Despite Limitations Of Global Fund Programs, Dangers Of Cutting Funding Are Worse
In this Financial Times opinion piece, journalist Andrew Jack examines how, “[a]fter a period of fast expansion, and strong progress in tackling AIDS, [tuberculosis (TB)] and malaria alike,” the Global Fund to Fight AIDS, Tuberculosis and Malaria “has become a target in the era of austerity. With a shift in power between the world’s traditional and emerging economies, and donors seeking ways to cut support, billions of dollars and millions of lives are at stake.” Jack recaps a brief history of the Fund in the 10 years since its inception; highlights a number of ways in which the Fund has been distinctive from other organizations; and notes several issues that have led to calls for reform within the Fund.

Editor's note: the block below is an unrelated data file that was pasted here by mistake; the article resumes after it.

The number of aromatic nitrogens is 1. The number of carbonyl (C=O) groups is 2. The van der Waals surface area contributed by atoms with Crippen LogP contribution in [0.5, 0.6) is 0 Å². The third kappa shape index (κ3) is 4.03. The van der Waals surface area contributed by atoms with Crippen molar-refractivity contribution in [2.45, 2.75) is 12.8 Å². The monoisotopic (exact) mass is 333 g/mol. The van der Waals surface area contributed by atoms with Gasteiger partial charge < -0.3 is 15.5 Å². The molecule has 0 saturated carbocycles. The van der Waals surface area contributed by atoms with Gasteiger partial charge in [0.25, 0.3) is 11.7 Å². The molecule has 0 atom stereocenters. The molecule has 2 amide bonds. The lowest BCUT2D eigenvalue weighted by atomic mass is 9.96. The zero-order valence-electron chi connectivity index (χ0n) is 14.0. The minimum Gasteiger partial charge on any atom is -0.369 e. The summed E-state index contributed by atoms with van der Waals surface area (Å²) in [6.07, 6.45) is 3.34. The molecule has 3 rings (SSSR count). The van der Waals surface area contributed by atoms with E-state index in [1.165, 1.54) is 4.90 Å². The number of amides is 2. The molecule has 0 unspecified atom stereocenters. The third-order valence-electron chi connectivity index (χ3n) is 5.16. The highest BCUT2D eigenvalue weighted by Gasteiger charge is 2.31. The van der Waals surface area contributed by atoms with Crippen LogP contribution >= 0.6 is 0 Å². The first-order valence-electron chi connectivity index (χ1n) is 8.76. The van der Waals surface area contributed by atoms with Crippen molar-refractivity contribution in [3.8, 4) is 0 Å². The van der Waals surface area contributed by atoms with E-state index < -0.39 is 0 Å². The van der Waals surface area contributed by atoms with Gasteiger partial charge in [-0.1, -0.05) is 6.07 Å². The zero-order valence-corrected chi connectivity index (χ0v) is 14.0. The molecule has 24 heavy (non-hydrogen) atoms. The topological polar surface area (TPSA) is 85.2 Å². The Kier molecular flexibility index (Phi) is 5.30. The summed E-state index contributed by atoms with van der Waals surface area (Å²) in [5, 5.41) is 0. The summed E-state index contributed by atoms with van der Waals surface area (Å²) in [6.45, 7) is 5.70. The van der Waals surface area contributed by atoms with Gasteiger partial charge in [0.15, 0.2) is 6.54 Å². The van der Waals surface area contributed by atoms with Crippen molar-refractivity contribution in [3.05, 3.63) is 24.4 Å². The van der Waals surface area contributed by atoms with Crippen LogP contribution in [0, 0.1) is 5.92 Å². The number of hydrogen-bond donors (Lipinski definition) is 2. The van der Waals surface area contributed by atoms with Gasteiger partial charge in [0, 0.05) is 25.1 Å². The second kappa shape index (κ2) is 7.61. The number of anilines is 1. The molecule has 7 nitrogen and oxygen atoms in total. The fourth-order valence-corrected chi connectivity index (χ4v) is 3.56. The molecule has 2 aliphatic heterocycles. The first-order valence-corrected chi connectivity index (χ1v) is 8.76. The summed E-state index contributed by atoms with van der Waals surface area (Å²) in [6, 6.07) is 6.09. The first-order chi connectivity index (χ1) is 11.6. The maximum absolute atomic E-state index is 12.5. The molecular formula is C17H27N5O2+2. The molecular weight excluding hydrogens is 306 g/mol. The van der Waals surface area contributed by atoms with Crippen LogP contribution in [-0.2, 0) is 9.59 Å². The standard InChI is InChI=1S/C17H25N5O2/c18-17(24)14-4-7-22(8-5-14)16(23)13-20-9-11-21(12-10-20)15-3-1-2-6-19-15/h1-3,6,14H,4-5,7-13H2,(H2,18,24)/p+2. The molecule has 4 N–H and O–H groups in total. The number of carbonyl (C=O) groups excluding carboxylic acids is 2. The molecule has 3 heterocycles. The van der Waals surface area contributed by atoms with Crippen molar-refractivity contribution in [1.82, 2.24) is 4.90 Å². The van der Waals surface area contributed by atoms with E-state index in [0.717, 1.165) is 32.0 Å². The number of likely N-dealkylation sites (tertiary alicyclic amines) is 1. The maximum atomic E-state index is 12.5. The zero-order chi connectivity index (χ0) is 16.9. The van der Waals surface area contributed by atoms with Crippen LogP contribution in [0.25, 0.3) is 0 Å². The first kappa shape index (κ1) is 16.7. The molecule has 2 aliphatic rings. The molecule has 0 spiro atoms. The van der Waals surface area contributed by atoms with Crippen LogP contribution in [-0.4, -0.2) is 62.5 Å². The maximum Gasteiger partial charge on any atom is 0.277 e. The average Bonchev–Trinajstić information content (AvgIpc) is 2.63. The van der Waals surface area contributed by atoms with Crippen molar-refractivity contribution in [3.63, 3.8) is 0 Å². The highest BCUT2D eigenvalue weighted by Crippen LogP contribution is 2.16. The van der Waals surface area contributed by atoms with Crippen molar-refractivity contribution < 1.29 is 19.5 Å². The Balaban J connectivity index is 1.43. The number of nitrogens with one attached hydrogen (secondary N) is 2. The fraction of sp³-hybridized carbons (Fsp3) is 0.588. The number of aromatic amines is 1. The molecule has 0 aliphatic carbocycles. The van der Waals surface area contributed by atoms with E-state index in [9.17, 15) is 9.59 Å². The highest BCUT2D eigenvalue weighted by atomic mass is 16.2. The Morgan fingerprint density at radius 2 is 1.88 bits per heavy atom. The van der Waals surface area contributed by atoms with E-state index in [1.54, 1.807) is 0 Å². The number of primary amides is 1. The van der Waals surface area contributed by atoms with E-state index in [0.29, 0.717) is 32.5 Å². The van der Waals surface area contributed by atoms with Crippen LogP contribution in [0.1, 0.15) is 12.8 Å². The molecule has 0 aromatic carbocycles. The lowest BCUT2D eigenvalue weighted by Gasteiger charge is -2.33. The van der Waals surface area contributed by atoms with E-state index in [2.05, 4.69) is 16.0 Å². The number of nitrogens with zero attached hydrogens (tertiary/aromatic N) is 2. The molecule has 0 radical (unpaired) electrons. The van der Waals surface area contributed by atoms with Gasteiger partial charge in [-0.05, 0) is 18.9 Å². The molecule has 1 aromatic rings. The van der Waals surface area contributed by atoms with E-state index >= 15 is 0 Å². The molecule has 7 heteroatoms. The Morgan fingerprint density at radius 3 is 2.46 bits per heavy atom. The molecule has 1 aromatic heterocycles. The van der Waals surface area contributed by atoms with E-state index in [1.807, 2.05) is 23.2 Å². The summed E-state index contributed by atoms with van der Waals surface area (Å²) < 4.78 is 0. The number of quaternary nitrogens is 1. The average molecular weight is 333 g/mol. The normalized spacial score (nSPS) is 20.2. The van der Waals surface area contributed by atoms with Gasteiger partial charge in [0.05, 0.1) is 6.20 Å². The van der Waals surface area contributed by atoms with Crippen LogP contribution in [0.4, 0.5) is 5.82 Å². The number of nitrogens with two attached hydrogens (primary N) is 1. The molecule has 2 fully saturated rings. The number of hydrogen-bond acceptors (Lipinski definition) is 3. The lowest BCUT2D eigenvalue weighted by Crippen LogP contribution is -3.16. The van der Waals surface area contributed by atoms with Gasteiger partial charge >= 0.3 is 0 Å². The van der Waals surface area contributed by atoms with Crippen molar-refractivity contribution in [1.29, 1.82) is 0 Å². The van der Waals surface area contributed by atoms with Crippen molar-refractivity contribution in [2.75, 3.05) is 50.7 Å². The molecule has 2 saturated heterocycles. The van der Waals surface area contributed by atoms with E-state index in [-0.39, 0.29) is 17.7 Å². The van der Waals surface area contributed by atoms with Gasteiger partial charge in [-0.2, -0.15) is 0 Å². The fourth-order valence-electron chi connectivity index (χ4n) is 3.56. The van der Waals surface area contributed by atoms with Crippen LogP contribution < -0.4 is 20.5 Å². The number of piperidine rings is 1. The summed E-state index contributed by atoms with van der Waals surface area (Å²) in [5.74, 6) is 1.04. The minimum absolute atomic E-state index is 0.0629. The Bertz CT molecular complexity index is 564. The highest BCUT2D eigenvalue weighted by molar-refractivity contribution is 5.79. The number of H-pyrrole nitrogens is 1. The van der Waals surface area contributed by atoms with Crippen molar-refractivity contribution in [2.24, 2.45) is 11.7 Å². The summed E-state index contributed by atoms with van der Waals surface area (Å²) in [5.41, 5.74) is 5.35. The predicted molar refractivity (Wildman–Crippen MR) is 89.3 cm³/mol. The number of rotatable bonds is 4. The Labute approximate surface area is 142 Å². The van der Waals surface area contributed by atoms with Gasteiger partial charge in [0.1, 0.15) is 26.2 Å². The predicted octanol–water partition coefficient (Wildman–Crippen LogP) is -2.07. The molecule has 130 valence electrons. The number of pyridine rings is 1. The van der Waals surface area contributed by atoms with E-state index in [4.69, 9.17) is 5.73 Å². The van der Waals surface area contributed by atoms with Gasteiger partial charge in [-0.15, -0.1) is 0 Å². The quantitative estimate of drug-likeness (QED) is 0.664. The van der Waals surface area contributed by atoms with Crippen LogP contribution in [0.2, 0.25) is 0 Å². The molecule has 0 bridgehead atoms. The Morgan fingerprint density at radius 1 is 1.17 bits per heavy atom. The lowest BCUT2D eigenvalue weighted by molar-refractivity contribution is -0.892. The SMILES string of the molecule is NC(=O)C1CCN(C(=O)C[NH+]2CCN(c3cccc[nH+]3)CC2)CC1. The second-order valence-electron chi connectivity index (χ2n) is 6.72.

“While Global Fund programs may have limitations, they can have positive results beyond their immediate remit. … For all the Fund’s faults, moreover, the danger is that the alternatives are worse,” he writes, concluding, “This week, it approved the appointment of a new top manager and a more professionalized board. Simon Bland, the U.K. government’s director who has recently taken over as chairman, says: ‘We do need to do a course correction. That’s clearly been taken on board by the executive. The need to change is no longer in dispute'” (11/24).